Project Scientist University of California, San Diego
Protein kinases are dynamically and specifically regulated in diverse signal transduction networks in plants. Abscisic acid (ABA) activates sucrose non-fermenting-1-related protein kinase 2s (SnRK2s) that are critical for orchestrating abiotic stress tolerance responses in plants. However, the existing methods for measuring SnRK2 kinase activity, in-gel kinase assays, have drawbacks and do not permit spatial or temporal resolution. Here, we developed a genetically-encoded FRET-based reporter for activity of SnRK2 protein kinases which mediate ABA signal transduction. This sensor shows an increase in the ratio of yellow to cyan fluorescence emission by phosphorylation of a defined serine residue. ABA rapidly increases FRET efficiency in N. benthamiana leaf cells and Arabidopsis guard cells. Interestingly, protein kinase inhibition decreases FRET efficiency in guard cells, suggesting a reversibility of this sensor and providing experimental evidence for a basal activity of SnRK2 protein kinases in guard cells. Moreover, in contrast to ABA, the stomatal closing stimuli, elevated CO2 and MeJA, did not increase the FRET ratios. These findings and gas exchange analyses of quintuple or sextuple ABA receptor mutants show that stomatal CO2 signaling proceeds effectively in these mutants, but requires basal SnRK2 signaling. However, CO2 and MeJA do not further activate ABA signaling and SnRK2 kinases. These advances illustrate the dynamics of ABA, MeJA and CO2 signaling cross talk and provide a potent approach for real-time live-cell investigations of abiotic stress signaling.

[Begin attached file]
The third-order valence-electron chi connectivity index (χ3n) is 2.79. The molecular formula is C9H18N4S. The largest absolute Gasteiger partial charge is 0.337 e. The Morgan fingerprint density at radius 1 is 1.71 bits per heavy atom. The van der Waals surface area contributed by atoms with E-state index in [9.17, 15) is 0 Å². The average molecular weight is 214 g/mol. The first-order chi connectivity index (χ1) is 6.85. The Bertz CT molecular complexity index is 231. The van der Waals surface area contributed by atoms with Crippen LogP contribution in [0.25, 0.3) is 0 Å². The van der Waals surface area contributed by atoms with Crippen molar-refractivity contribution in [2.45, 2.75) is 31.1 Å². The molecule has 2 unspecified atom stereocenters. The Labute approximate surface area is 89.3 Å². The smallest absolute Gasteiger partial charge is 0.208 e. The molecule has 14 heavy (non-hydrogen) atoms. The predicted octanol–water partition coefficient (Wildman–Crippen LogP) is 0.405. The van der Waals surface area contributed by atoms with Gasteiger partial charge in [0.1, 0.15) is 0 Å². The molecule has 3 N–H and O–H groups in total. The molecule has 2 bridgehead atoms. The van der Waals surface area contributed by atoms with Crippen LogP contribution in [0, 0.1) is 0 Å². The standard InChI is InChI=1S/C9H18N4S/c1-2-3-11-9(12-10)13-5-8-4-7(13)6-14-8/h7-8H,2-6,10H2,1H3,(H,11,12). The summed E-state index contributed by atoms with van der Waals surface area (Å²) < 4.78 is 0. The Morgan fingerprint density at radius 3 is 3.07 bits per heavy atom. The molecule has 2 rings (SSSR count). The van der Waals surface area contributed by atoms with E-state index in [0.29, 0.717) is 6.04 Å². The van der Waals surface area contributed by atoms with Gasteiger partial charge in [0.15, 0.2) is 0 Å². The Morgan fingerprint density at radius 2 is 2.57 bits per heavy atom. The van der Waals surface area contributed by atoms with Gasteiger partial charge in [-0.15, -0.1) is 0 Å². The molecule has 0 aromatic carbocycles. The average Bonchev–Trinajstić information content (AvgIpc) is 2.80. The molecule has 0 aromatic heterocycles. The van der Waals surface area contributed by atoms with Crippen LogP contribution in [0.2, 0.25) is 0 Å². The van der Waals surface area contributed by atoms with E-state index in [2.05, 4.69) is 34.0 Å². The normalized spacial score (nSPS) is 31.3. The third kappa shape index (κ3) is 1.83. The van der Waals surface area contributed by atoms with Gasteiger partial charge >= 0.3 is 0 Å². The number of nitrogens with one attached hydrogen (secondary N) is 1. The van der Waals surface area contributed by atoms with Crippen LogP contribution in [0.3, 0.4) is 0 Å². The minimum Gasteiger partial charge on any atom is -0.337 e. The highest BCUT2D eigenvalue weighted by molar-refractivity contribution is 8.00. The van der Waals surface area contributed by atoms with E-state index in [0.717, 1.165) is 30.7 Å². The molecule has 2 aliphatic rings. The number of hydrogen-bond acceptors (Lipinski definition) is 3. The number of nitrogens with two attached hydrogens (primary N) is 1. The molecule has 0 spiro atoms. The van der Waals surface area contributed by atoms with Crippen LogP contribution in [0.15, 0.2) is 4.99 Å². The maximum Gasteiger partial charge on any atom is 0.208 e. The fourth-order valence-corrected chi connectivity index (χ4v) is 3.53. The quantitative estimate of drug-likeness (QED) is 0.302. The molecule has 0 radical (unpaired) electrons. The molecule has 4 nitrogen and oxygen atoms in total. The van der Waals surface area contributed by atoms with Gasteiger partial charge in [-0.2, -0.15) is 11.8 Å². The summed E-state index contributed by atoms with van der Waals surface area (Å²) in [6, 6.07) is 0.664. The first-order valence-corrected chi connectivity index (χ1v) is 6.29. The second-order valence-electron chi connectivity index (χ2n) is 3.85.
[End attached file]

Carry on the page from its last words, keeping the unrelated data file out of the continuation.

Coauthors: Li Zhang – University of California, San Diego;Po-Kai Hsu – University of California, San Diego;Hannes Kollist – University of Tartu;Ebe Merilo – University of Tartu;Patrick Krysan – University of Wisconsin-Madison;Julian Schroeder – University of California, San Diego